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Dismissed Appeal

Three Mistakes to Avoid in Your Notice of Appeal

Tim Kowal     March 23, 2022

The appellant in In re Marriage of Critzer (D6 Mar. 11, 2022 no. H047809) 2022 WL 736174 (nonpub. opn.) made not one, not two, but three mistakes in his notice of appeal. And he lost his appeal because of those mistakes. Here is what he did wrong:

  1. First, the appellant was appealing two things: a set of QDRO orders (qualified domestic relations order, a form of alimony), and an amended status-only judgment (just changing the date of the original status-only judgment). The QDROs were entered October 24. The amended judgment was entered October 25. But when the appellant filed his notice of appeal, he indicated the date of the order or judgment he was appealing from was October 25. So the first lesson is: mind the date of the order you are appealing from.
  2. Next, filling out the optional Judicial Council notice of appeal form, the appellant checked several boxes describing what he was appealing from. He indicated “judgment,” and also “judgment after court trial,” and also “order or judgment under Code of Civil Procedure, § 904.1(a)(3)-(13).” But the appellant did not check the boxes for an order after a judgment (Code Civ. Proc., § 904.1(a)(2)). The court held that QDRO orders are appealable as postjudgment orders.                                                                                   (Comment: But not exclusively. Several cases have held support orders are appealable under Family Code section 3554, the statute that makes family court orders appealable as in other civil actions. And thus the operative subdivision under Code of Civil Procedure section 904.1 is (a)(10), referring to orders made appealable under the Family Code. True, subdivision (a)(10) via section 3554 is a rather circuitous exercise, but then, so is the Judicial Council form notice of appeal box-checking section: the rules do not require that the notice of appeal identify the authority for taking the appeal, so the only upshot of the exercise is only to trick litigants into dismissing their appeals reading their orders out of the notice. [See prior discussion on this here, here, and here.])
  3. Third, the appellant did not identify the QDRO orders in his Civil Case Information Statement. This is the document the Court of Appeal relies upon to preliminarily determine its jurisdiction. For this purpose, appellants are required to attach the orders they are appealing. I have seen several opinions resolve dubious notices of appeal by looking to the Civil Case Information Statement. But the appellant here only attached the amended status-only judgment and not the QDROs. This was the final straw.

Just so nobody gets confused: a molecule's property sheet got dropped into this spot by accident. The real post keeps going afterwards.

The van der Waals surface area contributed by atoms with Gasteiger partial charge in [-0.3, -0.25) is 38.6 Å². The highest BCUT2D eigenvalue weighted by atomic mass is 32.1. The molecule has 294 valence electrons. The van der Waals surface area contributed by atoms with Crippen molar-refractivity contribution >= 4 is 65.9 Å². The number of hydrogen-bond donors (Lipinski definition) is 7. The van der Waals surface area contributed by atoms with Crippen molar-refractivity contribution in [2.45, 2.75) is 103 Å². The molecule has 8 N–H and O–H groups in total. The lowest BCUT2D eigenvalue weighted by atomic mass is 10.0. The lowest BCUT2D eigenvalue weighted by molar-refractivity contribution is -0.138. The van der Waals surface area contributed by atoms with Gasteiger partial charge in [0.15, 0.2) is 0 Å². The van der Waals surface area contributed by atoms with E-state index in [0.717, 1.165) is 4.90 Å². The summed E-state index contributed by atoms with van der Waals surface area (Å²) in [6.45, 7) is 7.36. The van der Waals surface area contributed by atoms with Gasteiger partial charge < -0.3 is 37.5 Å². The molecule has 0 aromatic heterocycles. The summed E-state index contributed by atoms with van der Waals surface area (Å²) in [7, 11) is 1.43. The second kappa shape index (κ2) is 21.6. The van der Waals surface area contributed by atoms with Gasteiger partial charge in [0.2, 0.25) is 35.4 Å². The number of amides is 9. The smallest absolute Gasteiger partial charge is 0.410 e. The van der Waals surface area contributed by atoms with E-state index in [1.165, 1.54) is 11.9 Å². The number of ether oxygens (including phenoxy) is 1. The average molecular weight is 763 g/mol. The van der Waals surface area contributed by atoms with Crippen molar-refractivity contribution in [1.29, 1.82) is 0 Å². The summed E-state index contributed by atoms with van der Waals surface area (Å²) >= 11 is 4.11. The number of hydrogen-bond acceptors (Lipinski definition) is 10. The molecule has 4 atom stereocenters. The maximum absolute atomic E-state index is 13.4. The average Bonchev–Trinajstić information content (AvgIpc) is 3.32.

The lesson here: Mind the Civil Case Information Statement. If you made any omissions in the notice of appeal, this is your last and best place to correct them.

Had the appellant made fewer than all three of these errors, his appeal may have survived. The court took care to recite the policy that a notice of appeal is to be construed liberally so that appeals are not dismissed for insignificant oversights in the notice of appeal: “ ‘[I]t is, and has been, the law of this state that notices of appeal are to be liberally construed so as to protect the right of appeal if it is reasonably clear what [the] appellant was trying to appeal from, and where the respondent could not possibly have been misled or prejudiced.’ (Luz v. Lopes (1960) 55 Cal.2d 54, 59; see also rule 8.100(a)(2) [‘notice of appeal must be liberally construed’].) A notice of appeal ‘is sufficient if it identifies the particular judgment or order being appealed.’ (Rule 8.100(a)(2).)” (In re Joshua S. (2007) 41 Cal.4th 261, 272.)”

But, “[t]he rule favoring appealability in cases of ambiguity cannot apply where there is a clear intention to appeal from only part of the judgment or one of two separate appealable judgments or orders.” (Norman I. Krug Real Estate Investments, Inc. v. Praszker (1990) 220 Cal.App.3d 35, 47.)”

Because the appellant made all three of these errors, it evinced a “clear intention” he was not appealing from the QDRO orders.

(Note: The court also explained why the appellant’s case was not very attractive on the merits.)

Tim Kowal is an appellate specialist certified by the California State Bar Board of Legal Specialization. Tim helps trial attorneys and clients win their cases and avoid error on appeal. He co-hosts the Cal. Appellate Law Podcast at CALpodcast.com, and publishes summaries of cases and appellate tips for trial attorneys. Contact Tim at [email protected] or (949) 676-9989.
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